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The Rudolf Steiner Archive

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From Beetroot to Buddhism
GA 353

X. Creating an astronomy based on the science of the spirit

5 May 1924, Dornach

Good morning, gentlemen! Has anyone thought of something for today?

Mr Erbsmehl: I wanted to ask why it is that people look at the starry heavens the way they do today when the ancient Babylonians looked at it in a very different way.

Rudolf Steiner: This question makes it possible to say something about the great change that has come in the way we look at the world. Dr Vreede57Dr Elisabeth Vreede (1879–1943), member of the first Council of the General Anthroposophical Society and leader of the Section for Mathematics and Astronomy. is giving a course on astronomy here, and one can see how difficult it really is to cope with all the calculations and the mathematics.

To get clear about these things we must first of all realize that the people who lived in earlier times really were much more spiritual still than people are today. For quite a long time people still knew about effects that occur in nature that are really quite unknown today. I'll speak about a few things that go in this direction. It is impossible to understand what the ancient Babylonians and Assyrians sought to achieve with their science of the stars unless we know certain things that really are quite unknown today.

Rousseau still told the following story, for instance.58This refers to a passage in H.P. Blavatsky's Isis Unveiled: 'Deleuze has collected, in his Bibliothèque du magnetisme animal, a number of remarkable facts taken from Van Helmont, among which we will content ourselves with quoting the following as pendants to the case of the bird-hunter, Jacques Pélissier. He says that "men by looking steadfastly at animals oculis intentis for a quarter of an hour may cause their death; which Rousseau confirms from his own experience in Egypt and the East, as having killed several toads in this manner. But when he at last tried this at Lyons, the toad, finding it could not escape from his eye, turned round, blew itself up, and stared at him so fiercely, without moving its eyes, that a weakness came over him even to fainting, and he was for some time thought to be dead."' (Paris 1817-18, Vol. I, pp. 67-68.)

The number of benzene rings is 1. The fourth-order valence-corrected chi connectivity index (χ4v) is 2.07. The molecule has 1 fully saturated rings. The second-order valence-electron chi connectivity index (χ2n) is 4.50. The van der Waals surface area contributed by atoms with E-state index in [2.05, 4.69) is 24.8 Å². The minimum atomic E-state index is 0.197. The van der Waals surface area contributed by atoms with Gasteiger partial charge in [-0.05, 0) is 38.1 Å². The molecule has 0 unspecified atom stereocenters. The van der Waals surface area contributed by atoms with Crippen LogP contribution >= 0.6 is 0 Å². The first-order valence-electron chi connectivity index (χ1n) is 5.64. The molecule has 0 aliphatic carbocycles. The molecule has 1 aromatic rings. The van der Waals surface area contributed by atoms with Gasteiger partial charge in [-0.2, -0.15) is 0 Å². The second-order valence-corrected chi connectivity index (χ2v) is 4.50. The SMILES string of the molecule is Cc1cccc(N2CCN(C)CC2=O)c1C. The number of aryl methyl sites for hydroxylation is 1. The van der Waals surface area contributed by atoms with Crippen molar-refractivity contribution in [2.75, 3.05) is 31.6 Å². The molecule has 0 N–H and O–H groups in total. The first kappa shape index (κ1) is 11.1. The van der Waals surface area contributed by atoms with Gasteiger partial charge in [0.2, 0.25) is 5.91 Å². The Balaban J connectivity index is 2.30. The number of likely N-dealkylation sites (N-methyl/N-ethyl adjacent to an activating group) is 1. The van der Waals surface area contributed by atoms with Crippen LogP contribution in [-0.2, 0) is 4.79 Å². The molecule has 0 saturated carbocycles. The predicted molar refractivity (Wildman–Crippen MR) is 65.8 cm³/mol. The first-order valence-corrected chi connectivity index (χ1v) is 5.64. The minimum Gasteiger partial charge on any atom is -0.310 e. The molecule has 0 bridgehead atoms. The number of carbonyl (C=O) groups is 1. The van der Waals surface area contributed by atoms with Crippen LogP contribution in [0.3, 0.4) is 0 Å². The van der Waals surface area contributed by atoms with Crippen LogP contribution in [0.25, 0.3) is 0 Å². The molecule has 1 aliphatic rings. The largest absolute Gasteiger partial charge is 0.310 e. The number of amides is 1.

Pélissier, Jean Jaques (1794–1864), Due de Malakoff, French military leader who served in Spain, in the Morea and in Algeria. French ambassador in London 1858-9, later governor of Algeria.
The Rousseau referred to was not Jean-Jacques Rousseau
He said that in Egypt, which does of course have a warmer climate, and we have heard strange things about it at our last meeting, he was able to make toads be immobile by looking at them in a certain way, staring into their eyes, so that they could not move at all. They were paralysed. This is something people have always been able to do in warmer climates such as Egypt. Rousseau was able to paralyse the toads and also kill them. He later wanted to do the same thing in Lyons. A toad was coming towards him. He looked at it, stared at it, and lo and behold! he himself was paralysed. He could no longer move his eye and was paralysed as though dead. People came and called a physician and he was given viper venom, a snake venom which got him out of the seizure, so that he was saved. The tables had been turned. You see, you only have to go from Egypt to Lyons and influences that come from creatures simply turn into their opposite.

We are thus able to say that there are influences connected with the human will, for what we had there was the activation of the human will. There are such influences, and these powers exist. For you see, something that existed a century ago still exists today and will continue to exist for as long as the earth continues. People no longer want to know about these things, however, and take no interest in them. But you see, gentlemen, this also relates to other things. To understand certain things we must take account of the place where they are done. It means we must consider the geography, in a sense. This is not the ordinary geography of today, for that only refers to ordinary things and not to influences going to and fro between toads and human beings.

Let me give you another example that goes in this direction. You see, van Helmont, a scientist living in the seventeenth century,59Helmont, Jan Baptiste van (1577–1644), Flemish physician, chemist and physicist. still knew many of the things people used to know in the past. That earlier knowledge really only came to be lost completely in the nineteenth century. In the seventeenth century it was still quite strong, with the decline starting in the eighteenth century. Nineteenth-century people thought they were the first to be really clever!

Van Helmont was wondering how one might get to know more than is possible with the ordinary human intellect. Nowadays people do not give any thought to how one might know more than is possible with the ordinary human intellect, for they believe the human intellect can know everything. But van Helmont, who was a physician, did not think much of this human intellect. He wanted spiritual knowledge.